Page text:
Food Choppers

Published May 1, 2010. From Cook's Illustrated.

Chopping a pile of vegetables can be wearisome work even for cooks with sharp knife skills, so the idea of a helper tool sounded appealing.

Overview:

Chopping a pile of vegetables can be wearisome work even for cooks with sharp knife skills, so the idea of a helper tool sounded appealing. With the hope that a food chopper could rival the precise, even cuts of good knife work, we hacked through assorted vegetables, herbs, and nuts with five manual models ranging in price from $20 to $45. The results were miserable. All models failed at chopping carrots and celery into even dice, producing anything from rough chunks to fine bits. Even worse, the hard and fibrous textures of these veggies, respectively, got caught in the blades, grinding chopping to a halt. Delicate herbs fared no better; some were bruised while others were minced to a pulp. Onions, furthermore, wound up flattened and crushed. Most managed to chop almonds into reasonably uniform bits—but mainly because their containers kept the nuts from jumping all over the counter. Since we’re not willing to pay $20 or more for a tool that can perform only one narrow function, we’ll stick with our chef’s knife.

Chopping a pile of vegetables can be wearisome work even for cooks with sharp knife skills, so the idea of a helper tool sounded appealing. With the hope that a food chopper could rival the precise, even cuts of good knife work, we hacked through assorted vegetables, herbs, and nuts with five manual models ranging in price from $20 to $45. The results were miserable. All models failed at chopping carrots and celery into even dice, producing anything from rough chunks to fine bits. Even worse, the hard and fibrous textures of these veggies, respectively, got caught in the blades, grinding chopping to a halt. Delicate herbs fared no better; some were bruised while others were minced to a pulp. Onions, furthermore, wound up flattened and crushed. Most managed to chop almonds into reasonably uniform bits—but mainly because their containers kept the nuts from jumping all over the counter. Since we’re not willing to pay $20 or more for a tool that can perform only one narrow function, we’ll stick with our chef’s knife.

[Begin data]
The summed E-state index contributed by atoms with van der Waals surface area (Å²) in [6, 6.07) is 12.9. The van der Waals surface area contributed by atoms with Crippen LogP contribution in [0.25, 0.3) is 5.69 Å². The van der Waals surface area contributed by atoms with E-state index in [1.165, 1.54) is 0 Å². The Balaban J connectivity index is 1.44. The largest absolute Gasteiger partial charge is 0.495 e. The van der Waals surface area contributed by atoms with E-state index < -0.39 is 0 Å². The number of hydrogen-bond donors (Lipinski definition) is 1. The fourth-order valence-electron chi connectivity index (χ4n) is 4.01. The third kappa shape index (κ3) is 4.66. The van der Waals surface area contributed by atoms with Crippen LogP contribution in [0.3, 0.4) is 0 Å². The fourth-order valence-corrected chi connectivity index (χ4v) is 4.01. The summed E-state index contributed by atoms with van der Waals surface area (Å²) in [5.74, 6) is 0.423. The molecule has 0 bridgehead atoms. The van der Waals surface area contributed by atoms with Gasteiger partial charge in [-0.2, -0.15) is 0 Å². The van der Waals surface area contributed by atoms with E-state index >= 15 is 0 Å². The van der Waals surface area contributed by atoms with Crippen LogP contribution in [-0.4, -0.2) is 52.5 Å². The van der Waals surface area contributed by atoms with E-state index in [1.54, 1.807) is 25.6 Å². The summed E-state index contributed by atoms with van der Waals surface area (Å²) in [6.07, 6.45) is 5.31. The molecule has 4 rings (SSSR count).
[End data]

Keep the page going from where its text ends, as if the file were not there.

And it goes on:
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  • Product Tested

    Results Key:

    Good ★ ★ ★ Fair ★ ★ Poor
  • Prices are subject to change.
  • Not Recommended

    Zyliss “Easy Chop” Food Chopper

    This plastic model fared marginally better at nuts compared with other choppers, but nothing else was as “easy” as advertised.

    • Nuts ★★
    • Herbs
    • Vegetables

    $19.99

  • Not Recommended

    Chef’n VeggiChop Vegetable Chopper

    The only model that does not require “slapping” or pushing, this chopper mimics a small hand-powered food processor. Unfortunately, it can’t even chop a carrot or a nut.

    • Nuts
    • Herbs
    • Vegetables

    $26.95

  • Not Recommended

    OXO Good Grips Chopper

    This herb bruiser left battered parsley leaves and a grassy stain on our cutting board.

    • Nuts ★★
    • Herbs
    • Vegetables

    $19.99

  • Not Recommended

    Slap Chop from Ontel

    Half an onion was too big for this device, while a quarter of an onion caused the blades to stop rotating.

    • Nuts ★★
    • Herbs
    • Vegetables

    $19.99

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